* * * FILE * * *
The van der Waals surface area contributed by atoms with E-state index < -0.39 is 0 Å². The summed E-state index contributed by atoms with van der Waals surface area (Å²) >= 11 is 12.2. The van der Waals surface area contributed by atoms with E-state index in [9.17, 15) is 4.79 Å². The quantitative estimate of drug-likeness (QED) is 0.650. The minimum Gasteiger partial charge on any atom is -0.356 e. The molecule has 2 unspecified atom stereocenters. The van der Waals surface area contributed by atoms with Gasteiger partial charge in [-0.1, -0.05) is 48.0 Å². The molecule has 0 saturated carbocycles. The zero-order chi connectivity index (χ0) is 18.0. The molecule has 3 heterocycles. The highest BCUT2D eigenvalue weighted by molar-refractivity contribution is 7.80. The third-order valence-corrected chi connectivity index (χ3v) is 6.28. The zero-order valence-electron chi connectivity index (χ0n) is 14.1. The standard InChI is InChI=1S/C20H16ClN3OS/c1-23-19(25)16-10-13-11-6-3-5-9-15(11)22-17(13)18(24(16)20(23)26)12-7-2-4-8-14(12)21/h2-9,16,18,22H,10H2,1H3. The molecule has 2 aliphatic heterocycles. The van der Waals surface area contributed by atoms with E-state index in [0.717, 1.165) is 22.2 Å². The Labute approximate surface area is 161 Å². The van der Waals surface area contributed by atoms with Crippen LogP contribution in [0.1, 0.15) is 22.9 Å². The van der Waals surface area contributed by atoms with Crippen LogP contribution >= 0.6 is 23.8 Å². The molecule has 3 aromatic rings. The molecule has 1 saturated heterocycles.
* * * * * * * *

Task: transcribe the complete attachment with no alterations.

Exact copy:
The van der Waals surface area contributed by atoms with E-state index < -0.39 is 0 Å². The summed E-state index contributed by atoms with van der Waals surface area (Å²) >= 11 is 12.2. The van der Waals surface area contributed by atoms with E-state index in [9.17, 15) is 4.79 Å². The quantitative estimate of drug-likeness (QED) is 0.650. The minimum Gasteiger partial charge on any atom is -0.356 e. The molecule has 2 unspecified atom stereocenters. The van der Waals surface area contributed by atoms with Gasteiger partial charge in [-0.1, -0.05) is 48.0 Å². The molecule has 0 saturated carbocycles. The zero-order chi connectivity index (χ0) is 18.0. The molecule has 3 heterocycles. The highest BCUT2D eigenvalue weighted by molar-refractivity contribution is 7.80. The third-order valence-corrected chi connectivity index (χ3v) is 6.28. The zero-order valence-electron chi connectivity index (χ0n) is 14.1. The standard InChI is InChI=1S/C20H16ClN3OS/c1-23-19(25)16-10-13-11-6-3-5-9-15(11)22-17(13)18(24(16)20(23)26)12-7-2-4-8-14(12)21/h2-9,16,18,22H,10H2,1H3. The molecule has 2 aliphatic heterocycles. The van der Waals surface area contributed by atoms with E-state index in [0.717, 1.165) is 22.2 Å². The Labute approximate surface area is 161 Å². The van der Waals surface area contributed by atoms with Crippen LogP contribution in [0.1, 0.15) is 22.9 Å². The van der Waals surface area contributed by atoms with Crippen LogP contribution >= 0.6 is 23.8 Å². The molecule has 3 aromatic rings. The molecule has 1 saturated heterocycles.